On April 2, 2009, FERC filed a petition seeking an en banc hearing asking the United States Court of Appeals for the Fourth Circuit (“Court of Appeals”) to reconsider the case of Piedmont Environmental Council v. FERC. The ruling rejected the Commission’s interpretation of its backstop siting authority to approve certain interstate electric transmission projects that had been previously denied by state commissions (see February 20, 2009 edition of the WER).

The Energy Policy Act of 2005 added Section 216(b) to the Federal Power Act giving the Commission “backstop” transmission siting authority under certain conditions. This authority could be used to site transmission lines located in National Interest Electric Transmission Corridors. The Department of Energy designates these corridors based on capacity constraints or congestion. The language in Section 216(b) allows FERC to permit the siting and construction of new transmission lines when the state authority “has withheld approval for more than 1 year after the filing of an application seeking approval.” FERC promulgated regulations that determined that the provision allowed it to overrule a state commission’s denial of a project application after one year. This led to significant opposition and multiple petitions for appeal were eventually consolidated at the Court of Appeals.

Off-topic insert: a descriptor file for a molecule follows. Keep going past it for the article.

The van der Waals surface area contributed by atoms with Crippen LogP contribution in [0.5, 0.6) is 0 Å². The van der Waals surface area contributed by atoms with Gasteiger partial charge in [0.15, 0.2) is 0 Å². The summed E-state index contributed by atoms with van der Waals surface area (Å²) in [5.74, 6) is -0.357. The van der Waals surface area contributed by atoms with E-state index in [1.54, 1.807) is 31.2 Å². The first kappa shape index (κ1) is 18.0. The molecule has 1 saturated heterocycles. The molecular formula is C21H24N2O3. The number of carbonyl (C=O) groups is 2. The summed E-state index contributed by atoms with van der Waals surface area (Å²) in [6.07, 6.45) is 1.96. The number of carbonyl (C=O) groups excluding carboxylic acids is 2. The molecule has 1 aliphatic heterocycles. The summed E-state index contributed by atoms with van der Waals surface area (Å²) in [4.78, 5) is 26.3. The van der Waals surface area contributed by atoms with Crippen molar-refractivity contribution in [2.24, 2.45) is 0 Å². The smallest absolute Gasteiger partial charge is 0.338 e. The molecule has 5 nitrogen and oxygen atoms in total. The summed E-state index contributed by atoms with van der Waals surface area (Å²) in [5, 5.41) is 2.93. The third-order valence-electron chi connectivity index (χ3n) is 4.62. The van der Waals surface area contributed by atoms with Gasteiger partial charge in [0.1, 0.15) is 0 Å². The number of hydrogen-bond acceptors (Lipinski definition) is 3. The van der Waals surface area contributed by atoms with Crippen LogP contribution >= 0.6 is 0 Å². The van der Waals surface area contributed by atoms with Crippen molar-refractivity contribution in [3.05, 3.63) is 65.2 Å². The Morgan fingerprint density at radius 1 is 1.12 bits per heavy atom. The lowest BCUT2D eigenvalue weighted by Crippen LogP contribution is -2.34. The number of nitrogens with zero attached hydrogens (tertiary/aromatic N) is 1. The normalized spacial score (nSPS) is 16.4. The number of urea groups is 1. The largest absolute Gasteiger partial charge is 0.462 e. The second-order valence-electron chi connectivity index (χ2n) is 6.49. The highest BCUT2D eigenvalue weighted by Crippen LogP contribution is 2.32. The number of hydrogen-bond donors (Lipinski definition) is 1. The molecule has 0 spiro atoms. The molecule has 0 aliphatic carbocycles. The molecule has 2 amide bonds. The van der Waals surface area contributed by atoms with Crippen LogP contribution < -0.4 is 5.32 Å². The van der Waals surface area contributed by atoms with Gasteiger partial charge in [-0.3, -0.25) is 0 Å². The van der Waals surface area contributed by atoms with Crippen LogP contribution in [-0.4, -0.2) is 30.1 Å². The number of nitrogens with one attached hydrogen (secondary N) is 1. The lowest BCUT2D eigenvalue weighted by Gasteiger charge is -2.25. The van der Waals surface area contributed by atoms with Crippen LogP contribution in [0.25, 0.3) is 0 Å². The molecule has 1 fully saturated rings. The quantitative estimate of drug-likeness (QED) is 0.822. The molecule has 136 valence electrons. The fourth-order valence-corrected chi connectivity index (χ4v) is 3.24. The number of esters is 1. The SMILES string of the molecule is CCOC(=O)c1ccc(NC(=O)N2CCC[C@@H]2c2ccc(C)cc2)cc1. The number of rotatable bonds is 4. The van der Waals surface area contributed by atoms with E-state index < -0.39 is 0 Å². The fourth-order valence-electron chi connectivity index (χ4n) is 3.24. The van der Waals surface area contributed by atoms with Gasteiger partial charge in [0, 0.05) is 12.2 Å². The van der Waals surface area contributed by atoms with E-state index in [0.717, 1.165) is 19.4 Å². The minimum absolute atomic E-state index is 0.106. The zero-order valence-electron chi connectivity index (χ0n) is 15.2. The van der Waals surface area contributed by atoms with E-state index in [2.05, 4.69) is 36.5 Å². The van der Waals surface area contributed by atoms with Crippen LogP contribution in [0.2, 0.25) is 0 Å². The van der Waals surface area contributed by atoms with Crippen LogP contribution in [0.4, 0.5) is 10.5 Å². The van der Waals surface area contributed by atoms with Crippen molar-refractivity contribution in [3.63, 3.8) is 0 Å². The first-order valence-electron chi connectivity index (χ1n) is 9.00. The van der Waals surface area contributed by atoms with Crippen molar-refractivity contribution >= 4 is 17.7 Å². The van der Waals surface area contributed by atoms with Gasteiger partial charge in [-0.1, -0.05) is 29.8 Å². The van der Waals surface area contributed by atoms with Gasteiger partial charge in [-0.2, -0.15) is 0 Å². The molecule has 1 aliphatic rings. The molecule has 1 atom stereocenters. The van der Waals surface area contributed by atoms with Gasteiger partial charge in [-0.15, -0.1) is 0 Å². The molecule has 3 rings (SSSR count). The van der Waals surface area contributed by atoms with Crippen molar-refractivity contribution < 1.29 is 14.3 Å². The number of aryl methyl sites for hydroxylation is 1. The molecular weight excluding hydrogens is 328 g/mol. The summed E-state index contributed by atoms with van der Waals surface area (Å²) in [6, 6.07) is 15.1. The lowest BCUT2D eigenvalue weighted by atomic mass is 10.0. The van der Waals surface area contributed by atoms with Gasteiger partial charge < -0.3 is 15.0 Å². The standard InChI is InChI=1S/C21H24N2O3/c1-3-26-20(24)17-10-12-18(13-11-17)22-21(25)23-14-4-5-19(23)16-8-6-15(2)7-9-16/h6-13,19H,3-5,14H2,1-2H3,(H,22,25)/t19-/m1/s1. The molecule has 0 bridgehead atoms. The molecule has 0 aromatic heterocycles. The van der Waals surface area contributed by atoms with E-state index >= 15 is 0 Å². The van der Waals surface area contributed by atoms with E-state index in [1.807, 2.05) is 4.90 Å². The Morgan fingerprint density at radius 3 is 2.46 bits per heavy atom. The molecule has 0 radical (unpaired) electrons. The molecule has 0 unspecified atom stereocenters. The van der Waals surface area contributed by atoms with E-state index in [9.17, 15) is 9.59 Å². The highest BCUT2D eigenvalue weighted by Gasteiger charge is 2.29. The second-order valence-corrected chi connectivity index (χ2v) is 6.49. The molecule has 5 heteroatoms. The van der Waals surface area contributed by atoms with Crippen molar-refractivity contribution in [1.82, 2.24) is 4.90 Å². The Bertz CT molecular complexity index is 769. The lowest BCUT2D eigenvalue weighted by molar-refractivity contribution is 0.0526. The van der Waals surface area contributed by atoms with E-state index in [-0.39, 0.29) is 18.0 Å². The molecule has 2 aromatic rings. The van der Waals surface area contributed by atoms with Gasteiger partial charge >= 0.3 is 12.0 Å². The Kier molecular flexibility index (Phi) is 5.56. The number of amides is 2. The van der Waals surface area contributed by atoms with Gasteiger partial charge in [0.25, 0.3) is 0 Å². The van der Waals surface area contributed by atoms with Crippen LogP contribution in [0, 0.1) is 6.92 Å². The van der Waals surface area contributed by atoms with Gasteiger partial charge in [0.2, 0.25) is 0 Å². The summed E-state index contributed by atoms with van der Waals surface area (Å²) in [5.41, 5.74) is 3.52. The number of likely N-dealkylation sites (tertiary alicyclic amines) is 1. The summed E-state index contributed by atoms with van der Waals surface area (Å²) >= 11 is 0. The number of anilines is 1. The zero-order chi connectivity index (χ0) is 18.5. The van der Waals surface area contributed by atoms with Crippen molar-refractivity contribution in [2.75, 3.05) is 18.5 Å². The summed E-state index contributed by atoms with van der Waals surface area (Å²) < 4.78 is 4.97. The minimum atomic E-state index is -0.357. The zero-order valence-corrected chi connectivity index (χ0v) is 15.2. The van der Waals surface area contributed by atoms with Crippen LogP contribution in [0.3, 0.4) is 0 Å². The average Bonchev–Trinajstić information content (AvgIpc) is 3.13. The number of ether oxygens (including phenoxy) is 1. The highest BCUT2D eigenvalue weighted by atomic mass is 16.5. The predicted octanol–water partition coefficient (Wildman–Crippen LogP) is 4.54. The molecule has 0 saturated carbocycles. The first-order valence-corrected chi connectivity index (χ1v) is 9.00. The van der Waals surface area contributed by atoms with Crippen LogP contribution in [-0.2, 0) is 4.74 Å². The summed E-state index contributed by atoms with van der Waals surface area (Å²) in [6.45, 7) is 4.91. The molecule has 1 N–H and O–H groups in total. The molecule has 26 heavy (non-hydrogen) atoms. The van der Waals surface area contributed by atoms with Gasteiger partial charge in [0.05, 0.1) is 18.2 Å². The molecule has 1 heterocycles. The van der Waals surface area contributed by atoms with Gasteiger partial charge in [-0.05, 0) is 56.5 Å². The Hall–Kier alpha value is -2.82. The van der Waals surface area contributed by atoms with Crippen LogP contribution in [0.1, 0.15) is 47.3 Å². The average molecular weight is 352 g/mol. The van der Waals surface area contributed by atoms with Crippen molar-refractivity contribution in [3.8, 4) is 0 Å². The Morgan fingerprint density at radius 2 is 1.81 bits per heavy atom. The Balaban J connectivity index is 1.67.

On February 18, 2009, the Court of Appeals reversed FERC’s statutory interpretation stating “withheld approval” does not equate to a denied approval. Judge Michael wrote the 2-1 opinion stating FERC’s reading of the law means states “will lose jurisdiction unless they approve every permit application in a national interest corridor.” The majority went on to interpret “withheld approval for more than 1 year” to mean an “action has been held back continuously” for one year. This means that a denial before the one year mark stops that continuity, and thus, FERC is precluded from invoking its backstop authority. Judge Traxler dissented stating FERC made a reasonable statutory interpretation.

The original Fourth Circuit opinion is available at: http://pacer.ca4.uscourts.gov/